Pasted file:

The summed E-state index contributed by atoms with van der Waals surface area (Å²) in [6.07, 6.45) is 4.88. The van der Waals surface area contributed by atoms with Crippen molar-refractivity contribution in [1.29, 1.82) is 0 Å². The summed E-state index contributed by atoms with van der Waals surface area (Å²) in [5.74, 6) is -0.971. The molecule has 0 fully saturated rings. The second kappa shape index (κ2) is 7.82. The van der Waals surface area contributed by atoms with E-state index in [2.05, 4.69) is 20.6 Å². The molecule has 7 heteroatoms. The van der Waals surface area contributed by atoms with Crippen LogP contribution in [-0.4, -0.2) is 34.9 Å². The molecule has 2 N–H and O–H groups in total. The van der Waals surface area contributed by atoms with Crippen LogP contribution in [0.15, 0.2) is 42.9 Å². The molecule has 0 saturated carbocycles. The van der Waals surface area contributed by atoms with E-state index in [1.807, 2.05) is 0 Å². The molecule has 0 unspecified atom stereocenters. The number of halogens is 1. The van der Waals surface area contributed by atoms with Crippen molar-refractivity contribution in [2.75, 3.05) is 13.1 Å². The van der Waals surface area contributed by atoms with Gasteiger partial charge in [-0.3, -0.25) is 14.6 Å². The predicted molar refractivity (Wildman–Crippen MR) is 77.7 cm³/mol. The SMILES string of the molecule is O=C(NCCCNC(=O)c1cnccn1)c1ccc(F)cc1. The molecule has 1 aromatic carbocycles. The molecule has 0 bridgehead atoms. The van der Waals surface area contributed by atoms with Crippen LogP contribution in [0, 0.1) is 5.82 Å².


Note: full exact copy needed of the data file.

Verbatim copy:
The summed E-state index contributed by atoms with van der Waals surface area (Å²) in [6.07, 6.45) is 4.88. The van der Waals surface area contributed by atoms with Crippen molar-refractivity contribution in [1.29, 1.82) is 0 Å². The summed E-state index contributed by atoms with van der Waals surface area (Å²) in [5.74, 6) is -0.971. The molecule has 0 fully saturated rings. The second kappa shape index (κ2) is 7.82. The van der Waals surface area contributed by atoms with E-state index in [2.05, 4.69) is 20.6 Å². The molecule has 7 heteroatoms. The van der Waals surface area contributed by atoms with Crippen LogP contribution in [-0.4, -0.2) is 34.9 Å². The molecule has 2 N–H and O–H groups in total. The van der Waals surface area contributed by atoms with Crippen LogP contribution in [0.15, 0.2) is 42.9 Å². The molecule has 0 saturated carbocycles. The van der Waals surface area contributed by atoms with E-state index in [1.807, 2.05) is 0 Å². The molecule has 0 unspecified atom stereocenters. The number of halogens is 1. The van der Waals surface area contributed by atoms with Crippen molar-refractivity contribution in [2.75, 3.05) is 13.1 Å². The van der Waals surface area contributed by atoms with Gasteiger partial charge in [-0.3, -0.25) is 14.6 Å². The predicted molar refractivity (Wildman–Crippen MR) is 77.7 cm³/mol. The SMILES string of the molecule is O=C(NCCCNC(=O)c1cnccn1)c1ccc(F)cc1. The molecule has 1 aromatic carbocycles. The molecule has 0 bridgehead atoms. The van der Waals surface area contributed by atoms with Crippen LogP contribution in [0, 0.1) is 5.82 Å².